Rome and the Jubilee, 1300-2015 - An International Summer Seminar

Nov 24, 2015 1098

Italian Studies at Notre Dame invites junior faculty and advanced graduate students to apply for the sixth annual Rome Seminar, hosted by Italian Studies at Notre Dame, which brings together 30 scholars and students from diverse fields across the globe to reflect, discuss and train on a topic related to Italian studies. Notre Dame's Rome Global Gateway, June 9-24, 2016


This year's seminar, Rome and the Jubilee, 1300-2015, is organized by an interdisciplinary team of distinguished professors at Notre Dame: Ingrid Rowland (Architecture and Classics); Heather Hyde Minor (Art, Art History & Design); Margaret Meserve (History); and Robin M. Jensen (Theology). It is co-sponsored by Italian Studies at Notre Dame, the Nanovic Institute for European Studies, Notre Dame's College of Arts and Letters, and its Office of Research.

Jubilees began as a Hebrew tradition, detailed in the book of Leviticus (25:8-13):

And ye shall hallow the fiftieth year, and proclaim liberty throughout all the land unto all the inhabitants thereof: it shall be a jubile unto you; and ye shall return every man unto his possession, and ye shall return every man unto his family. A jubile shall that fiftieth year be unto you: ye shall not sow, neither reap that which groweth of itself in it, nor gather the grapes in it of thy vine undressed. For it is the jubile; it shall be holy unto you: ye shall eat the increase thereof out of the field. In the year of this jubile ye shall return every man unto his possession.

In 1300, however, Pope Boniface VIII established a Christian version of this ancient Jewish year of atonement; instead of "returning every man unto his possession," Christians were invited to visit Rome and experience the ancient Imperial capital as a place of spiritual redemption and atonement. The city's monuments provided spectacular physical aids to religious contemplation, from the roads that channeled pilgrims into the city to the churches that offered dazzling visual experiences along with redemption from sin. As Pope Francis has declared a special Jubilee of Mercy from December 8, 2015 to December 2016, the study of Jubilees past and present can provide a timely focus for tracking Rome's changing fortunes as a religious and political capital, to discover how its mission as a destination for tourists and pilgrims has shaped the face of the city and the growth of its public institutions.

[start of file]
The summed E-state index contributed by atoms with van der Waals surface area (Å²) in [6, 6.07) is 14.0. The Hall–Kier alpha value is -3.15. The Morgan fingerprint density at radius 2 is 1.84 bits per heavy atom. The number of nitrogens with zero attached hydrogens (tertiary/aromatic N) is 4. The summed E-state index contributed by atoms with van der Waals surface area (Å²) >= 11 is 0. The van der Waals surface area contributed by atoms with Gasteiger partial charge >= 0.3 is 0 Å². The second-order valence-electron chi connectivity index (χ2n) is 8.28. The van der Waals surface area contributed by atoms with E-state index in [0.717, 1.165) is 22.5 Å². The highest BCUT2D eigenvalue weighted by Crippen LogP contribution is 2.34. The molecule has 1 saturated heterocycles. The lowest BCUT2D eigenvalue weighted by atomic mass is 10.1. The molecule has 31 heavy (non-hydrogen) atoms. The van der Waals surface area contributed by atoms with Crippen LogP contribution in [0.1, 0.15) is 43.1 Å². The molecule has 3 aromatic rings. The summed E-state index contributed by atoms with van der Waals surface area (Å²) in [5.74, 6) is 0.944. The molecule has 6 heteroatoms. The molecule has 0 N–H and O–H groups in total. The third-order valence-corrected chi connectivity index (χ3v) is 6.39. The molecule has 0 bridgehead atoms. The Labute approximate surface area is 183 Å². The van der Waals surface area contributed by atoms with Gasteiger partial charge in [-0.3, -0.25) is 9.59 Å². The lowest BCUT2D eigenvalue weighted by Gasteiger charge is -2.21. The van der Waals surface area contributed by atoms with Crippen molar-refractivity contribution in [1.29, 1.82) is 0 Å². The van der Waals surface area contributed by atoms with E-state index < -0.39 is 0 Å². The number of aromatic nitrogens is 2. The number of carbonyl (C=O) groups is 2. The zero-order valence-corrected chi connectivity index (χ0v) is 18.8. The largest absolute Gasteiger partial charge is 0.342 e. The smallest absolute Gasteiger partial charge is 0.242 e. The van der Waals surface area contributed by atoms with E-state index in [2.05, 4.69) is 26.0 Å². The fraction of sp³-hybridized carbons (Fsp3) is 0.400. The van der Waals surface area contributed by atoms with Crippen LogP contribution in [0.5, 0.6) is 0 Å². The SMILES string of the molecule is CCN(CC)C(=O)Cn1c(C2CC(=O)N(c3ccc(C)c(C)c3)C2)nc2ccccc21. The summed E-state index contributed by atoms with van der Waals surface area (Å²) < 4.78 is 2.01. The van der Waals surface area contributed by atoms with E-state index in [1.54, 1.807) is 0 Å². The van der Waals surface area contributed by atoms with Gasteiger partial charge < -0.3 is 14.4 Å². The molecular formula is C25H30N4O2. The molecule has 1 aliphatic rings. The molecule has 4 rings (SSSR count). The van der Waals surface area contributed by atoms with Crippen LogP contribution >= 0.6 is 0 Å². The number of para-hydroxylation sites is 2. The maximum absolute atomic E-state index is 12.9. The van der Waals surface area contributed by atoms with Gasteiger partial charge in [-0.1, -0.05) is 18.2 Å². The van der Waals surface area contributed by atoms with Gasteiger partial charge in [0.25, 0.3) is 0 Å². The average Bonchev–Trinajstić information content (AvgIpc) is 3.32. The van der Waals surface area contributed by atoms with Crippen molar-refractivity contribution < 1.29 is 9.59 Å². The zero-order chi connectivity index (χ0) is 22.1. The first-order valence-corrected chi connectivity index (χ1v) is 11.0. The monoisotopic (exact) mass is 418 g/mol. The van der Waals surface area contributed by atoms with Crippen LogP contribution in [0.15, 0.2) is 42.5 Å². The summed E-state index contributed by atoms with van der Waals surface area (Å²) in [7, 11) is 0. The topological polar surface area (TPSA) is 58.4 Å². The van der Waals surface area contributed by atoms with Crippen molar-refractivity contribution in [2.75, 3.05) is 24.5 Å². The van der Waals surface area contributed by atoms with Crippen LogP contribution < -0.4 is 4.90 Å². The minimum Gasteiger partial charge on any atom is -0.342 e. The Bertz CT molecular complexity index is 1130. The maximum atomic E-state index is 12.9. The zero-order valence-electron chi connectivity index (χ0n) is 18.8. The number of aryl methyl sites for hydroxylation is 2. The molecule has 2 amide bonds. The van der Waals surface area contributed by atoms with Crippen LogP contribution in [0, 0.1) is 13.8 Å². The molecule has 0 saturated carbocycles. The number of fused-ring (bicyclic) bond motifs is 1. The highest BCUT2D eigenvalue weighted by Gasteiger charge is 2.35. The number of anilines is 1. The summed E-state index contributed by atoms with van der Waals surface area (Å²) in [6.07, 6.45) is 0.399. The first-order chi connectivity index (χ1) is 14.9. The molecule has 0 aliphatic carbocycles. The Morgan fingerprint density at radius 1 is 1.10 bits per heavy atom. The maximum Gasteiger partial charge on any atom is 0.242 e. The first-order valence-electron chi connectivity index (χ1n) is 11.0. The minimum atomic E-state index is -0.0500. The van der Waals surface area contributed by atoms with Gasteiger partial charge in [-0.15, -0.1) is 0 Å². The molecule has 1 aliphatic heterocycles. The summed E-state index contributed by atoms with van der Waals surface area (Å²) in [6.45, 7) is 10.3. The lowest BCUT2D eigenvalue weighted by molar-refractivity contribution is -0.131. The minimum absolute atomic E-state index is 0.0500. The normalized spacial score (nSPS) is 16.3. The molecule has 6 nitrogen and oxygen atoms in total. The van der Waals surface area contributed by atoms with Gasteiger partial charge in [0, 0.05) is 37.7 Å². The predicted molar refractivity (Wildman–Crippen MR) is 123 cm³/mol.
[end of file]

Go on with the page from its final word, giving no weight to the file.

Tentative Program

Week 1: Pilgrims

June 9: Introduction. Pilgrimage in the ancient world: Ingrid Rowland (University of Notre Dame). Early Christian Pilgrimage: Robin M. Jensen (University of Notre Dame). Afternoon tour of the neighborhood with an emphasis on pilgrim routes

June 10: Morning: Pilgrims to Rome from St. Monica to the Via Francigena: Lila Yawn (John Cabot University). Afternoon Seminar: Robin M. Jensen (University of Notre Dame) and Lila Yawn (John Cabot University)

June 11: Morning: Medieval Pilgrimage: Robin Jensen (University of Notre Dame). Afternoon Panel on Dante's Jubilee: Theodore Cachey (University of Notre Dame), Robin Jensen (University of Notre Dame), Lila Yawn (John Cabot University), Jane Tylus (New York University)

June 12: Excursion: Viterbo and Via Francigena

Week 2: Renaissance Jubilees

June 13: Morning: The Instauratio Romae from Martin V to Alexander VI: Elizabeth McCahill (University of Massachusetts, Boston). Afternoon: The physical Instauratio Romae: David Karmon (College of the Holy Cross and American Academy in Rome)

June 14: Morning: Pilgrims and Monuments in the early sixteenth century: Claudia La Malfa (American University of Rome). Afternoon: Pilgrims, Relics, and Politics in Rome and across Renaissance Italy: Margaret Meserve (University of Notre Dame)

June 15: Morning: Pilgrim Guidebooks: Victor Plahte Tschudi (Technical University, Oslo). Afternoon Panel: Victor Plahte Tschudi, Margaret Meserve, David Karmon, Ingrid Rowland

June 16: Pilgrimage in the later sixteenth century: Margaret Kuntz (Drew University). Afternoon: Pilgrimage in the later sixteenth century: Marco Ruffini (University of Rome, "La Sapienza")

June 17: All-day Excursion: Pilgrimage of the Seven Churches

Week 3: Baroque and Modern Jubilees

June 20: Morning: 1600 and 1650: from Clement VIII to Alexander VII: Tod Marder (Rutgers University). Afternoon Seminar: Tod Marder (Rutgers University), Margaret Kuntz (Drew University), Ingrid Rowland (University of Notre Dame), or trip to San Giovanni in Laterano

June 21: Morning: The Jubilee in eighteenth-century Rome: Heather Hyde Minor (University of Notre Dame). Afternoon Seminar: Heather Hyde Minor

June 22: Morning: Pius IX and nineteenth-century Rome. Afternoon Trip to San Lorenzo, or San Paolo Fuori le Mura

June 23: Morning: Pius XII and the Jubilee of 1950. Afternoon Lecture: Jubilee and Vatican II: Alberto Melloni (University of Modena and Reggio Emilia)

June 24: Pilgrimage, Jubilee and Pope Francis: Ken Hackett (U.S. Ambassador to the Holy See)

Application Details

The deadline for applications is January 15, 2016, and admission decisions will be announced by mid February. For more information, and to apply, please visit our website:

Junior faculty and advanced graduate students are invited to apply. Knowledge of Italian or Latin, while helpful, is not required.

Tuition is $1,250, a below-cost figure made possible by a University of Notre Dame subsidy. Participants are responsible for their own travel, room, and board. Applicants are encouraged to seek funding for tuition and travel from their home institutions. Scholarships may be available. Contact [email protected] for more information about funding assistance.

You may be interested